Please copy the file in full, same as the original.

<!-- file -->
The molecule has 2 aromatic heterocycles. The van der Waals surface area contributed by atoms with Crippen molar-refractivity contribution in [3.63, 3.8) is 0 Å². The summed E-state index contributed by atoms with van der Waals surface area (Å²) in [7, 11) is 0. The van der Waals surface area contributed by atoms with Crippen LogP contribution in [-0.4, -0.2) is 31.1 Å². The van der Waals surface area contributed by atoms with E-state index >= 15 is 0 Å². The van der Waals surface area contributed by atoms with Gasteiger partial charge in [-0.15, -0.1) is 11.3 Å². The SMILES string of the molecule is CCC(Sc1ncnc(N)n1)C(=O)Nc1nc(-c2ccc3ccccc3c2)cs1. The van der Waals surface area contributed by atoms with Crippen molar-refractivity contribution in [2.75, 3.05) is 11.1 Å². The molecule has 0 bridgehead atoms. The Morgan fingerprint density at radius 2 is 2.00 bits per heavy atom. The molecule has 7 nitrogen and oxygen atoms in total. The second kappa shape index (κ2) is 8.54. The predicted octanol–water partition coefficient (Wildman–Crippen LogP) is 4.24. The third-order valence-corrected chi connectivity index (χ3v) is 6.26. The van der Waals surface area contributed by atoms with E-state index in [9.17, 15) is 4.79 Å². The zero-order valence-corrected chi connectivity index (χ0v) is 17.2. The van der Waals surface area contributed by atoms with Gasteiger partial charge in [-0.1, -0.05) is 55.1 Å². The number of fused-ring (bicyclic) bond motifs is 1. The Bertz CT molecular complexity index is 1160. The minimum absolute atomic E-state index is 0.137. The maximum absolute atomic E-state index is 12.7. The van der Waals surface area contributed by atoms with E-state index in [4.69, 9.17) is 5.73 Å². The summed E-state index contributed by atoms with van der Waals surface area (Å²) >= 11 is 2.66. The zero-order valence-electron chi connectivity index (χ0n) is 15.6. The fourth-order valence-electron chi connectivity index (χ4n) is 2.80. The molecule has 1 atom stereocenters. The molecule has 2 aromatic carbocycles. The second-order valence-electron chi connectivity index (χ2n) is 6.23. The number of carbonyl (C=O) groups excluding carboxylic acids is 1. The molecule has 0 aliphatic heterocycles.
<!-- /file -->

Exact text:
The molecule has 2 aromatic heterocycles. The van der Waals surface area contributed by atoms with Crippen molar-refractivity contribution in [3.63, 3.8) is 0 Å². The summed E-state index contributed by atoms with van der Waals surface area (Å²) in [7, 11) is 0. The van der Waals surface area contributed by atoms with Crippen LogP contribution in [-0.4, -0.2) is 31.1 Å². The van der Waals surface area contributed by atoms with E-state index >= 15 is 0 Å². The van der Waals surface area contributed by atoms with Gasteiger partial charge in [-0.15, -0.1) is 11.3 Å². The SMILES string of the molecule is CCC(Sc1ncnc(N)n1)C(=O)Nc1nc(-c2ccc3ccccc3c2)cs1. The van der Waals surface area contributed by atoms with Crippen molar-refractivity contribution in [2.75, 3.05) is 11.1 Å². The molecule has 0 bridgehead atoms. The Morgan fingerprint density at radius 2 is 2.00 bits per heavy atom. The molecule has 7 nitrogen and oxygen atoms in total. The second kappa shape index (κ2) is 8.54. The predicted octanol–water partition coefficient (Wildman–Crippen LogP) is 4.24. The third-order valence-corrected chi connectivity index (χ3v) is 6.26. The van der Waals surface area contributed by atoms with E-state index in [9.17, 15) is 4.79 Å². The zero-order valence-corrected chi connectivity index (χ0v) is 17.2. The van der Waals surface area contributed by atoms with Gasteiger partial charge in [-0.1, -0.05) is 55.1 Å². The number of fused-ring (bicyclic) bond motifs is 1. The Bertz CT molecular complexity index is 1160. The minimum absolute atomic E-state index is 0.137. The maximum absolute atomic E-state index is 12.7. The van der Waals surface area contributed by atoms with E-state index in [4.69, 9.17) is 5.73 Å². The summed E-state index contributed by atoms with van der Waals surface area (Å²) >= 11 is 2.66. The zero-order valence-electron chi connectivity index (χ0n) is 15.6. The fourth-order valence-electron chi connectivity index (χ4n) is 2.80. The molecule has 1 atom stereocenters. The molecule has 2 aromatic carbocycles. The second-order valence-electron chi connectivity index (χ2n) is 6.23. The number of carbonyl (C=O) groups excluding carboxylic acids is 1. The molecule has 0 aliphatic heterocycles.